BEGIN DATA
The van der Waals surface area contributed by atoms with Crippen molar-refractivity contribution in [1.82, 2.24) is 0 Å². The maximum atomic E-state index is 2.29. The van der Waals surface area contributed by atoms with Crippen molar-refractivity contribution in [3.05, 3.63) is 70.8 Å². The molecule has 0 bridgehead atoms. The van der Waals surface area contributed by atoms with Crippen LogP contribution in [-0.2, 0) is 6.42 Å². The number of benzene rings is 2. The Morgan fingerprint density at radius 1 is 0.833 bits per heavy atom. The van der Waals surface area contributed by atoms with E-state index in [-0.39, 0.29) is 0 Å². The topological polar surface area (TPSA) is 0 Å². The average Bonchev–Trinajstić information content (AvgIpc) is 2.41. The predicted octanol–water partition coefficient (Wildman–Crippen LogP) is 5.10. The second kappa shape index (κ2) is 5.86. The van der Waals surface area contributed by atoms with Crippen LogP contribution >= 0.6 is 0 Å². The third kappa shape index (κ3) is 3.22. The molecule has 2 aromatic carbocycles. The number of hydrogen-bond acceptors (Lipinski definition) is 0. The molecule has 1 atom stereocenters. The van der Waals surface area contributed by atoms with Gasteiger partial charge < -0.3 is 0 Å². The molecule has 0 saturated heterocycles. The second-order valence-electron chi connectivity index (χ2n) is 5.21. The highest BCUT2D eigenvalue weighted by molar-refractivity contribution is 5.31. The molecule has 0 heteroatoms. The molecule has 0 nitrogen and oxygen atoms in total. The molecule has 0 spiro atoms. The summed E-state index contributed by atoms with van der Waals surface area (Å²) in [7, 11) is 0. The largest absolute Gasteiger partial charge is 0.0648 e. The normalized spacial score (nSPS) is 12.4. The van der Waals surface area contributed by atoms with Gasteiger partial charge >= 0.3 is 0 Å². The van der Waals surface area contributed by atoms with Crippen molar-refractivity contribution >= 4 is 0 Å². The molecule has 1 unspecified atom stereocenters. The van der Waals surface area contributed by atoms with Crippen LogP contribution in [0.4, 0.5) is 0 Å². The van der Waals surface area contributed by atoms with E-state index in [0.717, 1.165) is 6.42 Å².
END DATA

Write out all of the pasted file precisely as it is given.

The van der Waals surface area contributed by atoms with Crippen molar-refractivity contribution in [1.82, 2.24) is 0 Å². The maximum atomic E-state index is 2.29. The van der Waals surface area contributed by atoms with Crippen molar-refractivity contribution in [3.05, 3.63) is 70.8 Å². The molecule has 0 bridgehead atoms. The van der Waals surface area contributed by atoms with Crippen LogP contribution in [-0.2, 0) is 6.42 Å². The number of benzene rings is 2. The Morgan fingerprint density at radius 1 is 0.833 bits per heavy atom. The van der Waals surface area contributed by atoms with E-state index in [-0.39, 0.29) is 0 Å². The topological polar surface area (TPSA) is 0 Å². The average Bonchev–Trinajstić information content (AvgIpc) is 2.41. The predicted octanol–water partition coefficient (Wildman–Crippen LogP) is 5.10. The second kappa shape index (κ2) is 5.86. The van der Waals surface area contributed by atoms with Crippen LogP contribution >= 0.6 is 0 Å². The third kappa shape index (κ3) is 3.22. The molecule has 2 aromatic carbocycles. The number of hydrogen-bond acceptors (Lipinski definition) is 0. The molecule has 1 atom stereocenters. The van der Waals surface area contributed by atoms with Gasteiger partial charge < -0.3 is 0 Å². The molecule has 0 saturated heterocycles. The second-order valence-electron chi connectivity index (χ2n) is 5.21. The highest BCUT2D eigenvalue weighted by molar-refractivity contribution is 5.31. The molecule has 0 heteroatoms. The molecule has 0 nitrogen and oxygen atoms in total. The molecule has 0 spiro atoms. The summed E-state index contributed by atoms with van der Waals surface area (Å²) in [7, 11) is 0. The largest absolute Gasteiger partial charge is 0.0648 e. The normalized spacial score (nSPS) is 12.4. The van der Waals surface area contributed by atoms with Gasteiger partial charge >= 0.3 is 0 Å². The van der Waals surface area contributed by atoms with Crippen molar-refractivity contribution >= 4 is 0 Å². The molecule has 1 unspecified atom stereocenters. The van der Waals surface area contributed by atoms with Crippen LogP contribution in [0.4, 0.5) is 0 Å². The van der Waals surface area contributed by atoms with E-state index in [0.717, 1.165) is 6.42 Å².